A neighbor spoke in church today. She said she decided to go rollerblading the other day for her daily exercise. After a few blocks, a spot on her foot started to hurt. She thought about stopping to see what was causing the pain, but she didn’t want to interrupt her pace so she just kept going. By the time she made it all the way over to Freeman Park it was really beginning to cause some major discomfort. But she still kept going. About a mile from home, her foot was on fire and she knew a blister was forming. But she still kept going. When she got home and finally took off the rollerblades, she realized that the pain began from a fold in her sock. She also realized that if she had taken care of the pain when it first began it would have been easy to fix. And she could have easily avoided the unnecessary consequence of the painful blister.
President Uchtdorf says that “the longer we delay corrective action, the larger the needed changes become (like the small pain turning into a blister), and the longer it takes to get back on the correct course – even to the point where a disaster might be looming.”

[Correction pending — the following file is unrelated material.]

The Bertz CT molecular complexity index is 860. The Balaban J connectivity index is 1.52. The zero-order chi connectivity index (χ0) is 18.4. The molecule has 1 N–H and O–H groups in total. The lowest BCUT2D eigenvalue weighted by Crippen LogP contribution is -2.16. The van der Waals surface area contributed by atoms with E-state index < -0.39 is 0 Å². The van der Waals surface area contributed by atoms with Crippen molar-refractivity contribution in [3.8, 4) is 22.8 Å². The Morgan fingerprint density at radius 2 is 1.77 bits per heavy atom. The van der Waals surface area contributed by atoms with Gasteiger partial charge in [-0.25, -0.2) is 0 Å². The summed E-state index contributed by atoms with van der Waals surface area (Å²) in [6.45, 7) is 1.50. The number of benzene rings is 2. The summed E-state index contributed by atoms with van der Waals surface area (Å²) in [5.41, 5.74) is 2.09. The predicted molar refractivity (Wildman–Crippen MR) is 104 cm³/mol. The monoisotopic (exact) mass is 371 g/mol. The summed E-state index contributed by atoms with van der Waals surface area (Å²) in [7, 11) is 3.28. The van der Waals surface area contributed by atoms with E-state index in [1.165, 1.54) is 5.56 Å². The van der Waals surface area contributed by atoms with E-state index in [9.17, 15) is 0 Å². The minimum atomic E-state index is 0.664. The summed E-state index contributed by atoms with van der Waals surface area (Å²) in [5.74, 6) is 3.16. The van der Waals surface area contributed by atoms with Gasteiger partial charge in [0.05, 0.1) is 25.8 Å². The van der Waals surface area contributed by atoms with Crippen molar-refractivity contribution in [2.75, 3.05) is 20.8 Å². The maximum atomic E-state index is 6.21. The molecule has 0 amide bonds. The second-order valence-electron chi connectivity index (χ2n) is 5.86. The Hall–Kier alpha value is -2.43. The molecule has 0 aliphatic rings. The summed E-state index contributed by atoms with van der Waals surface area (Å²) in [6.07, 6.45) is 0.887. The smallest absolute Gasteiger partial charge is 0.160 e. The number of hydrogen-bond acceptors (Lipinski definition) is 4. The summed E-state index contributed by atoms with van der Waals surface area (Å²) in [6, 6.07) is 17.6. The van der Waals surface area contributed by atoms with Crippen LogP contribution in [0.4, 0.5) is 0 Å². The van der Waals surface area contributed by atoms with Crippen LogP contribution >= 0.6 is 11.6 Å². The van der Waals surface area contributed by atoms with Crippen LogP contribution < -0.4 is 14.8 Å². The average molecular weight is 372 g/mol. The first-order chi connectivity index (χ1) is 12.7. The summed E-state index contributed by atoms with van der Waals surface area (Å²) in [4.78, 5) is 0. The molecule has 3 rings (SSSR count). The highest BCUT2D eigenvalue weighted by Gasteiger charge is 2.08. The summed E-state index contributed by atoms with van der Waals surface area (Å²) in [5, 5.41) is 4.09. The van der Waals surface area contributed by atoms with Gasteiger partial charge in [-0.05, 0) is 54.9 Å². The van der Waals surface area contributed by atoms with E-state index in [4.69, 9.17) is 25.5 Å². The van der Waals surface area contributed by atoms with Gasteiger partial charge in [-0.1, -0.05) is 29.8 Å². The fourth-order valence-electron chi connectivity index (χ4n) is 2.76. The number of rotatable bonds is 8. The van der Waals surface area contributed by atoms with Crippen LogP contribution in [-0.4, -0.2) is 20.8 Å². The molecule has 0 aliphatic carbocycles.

We can avoid disaster and needless pain if we correct our actions now. If my neighbor had just stopped and smoothed out the fold, she could have avoided the blister.
If you already have the blister, is it too late? NO.
It may take more work, and there may be some suffering involved, but you can get to the point where the blister is completely gone and you no longer even remember the pain of it.
The point is – the consequences of our incorrect actions will not go away. They cannot be ignored. They will just continue to get worse until we finally take measures to correct them.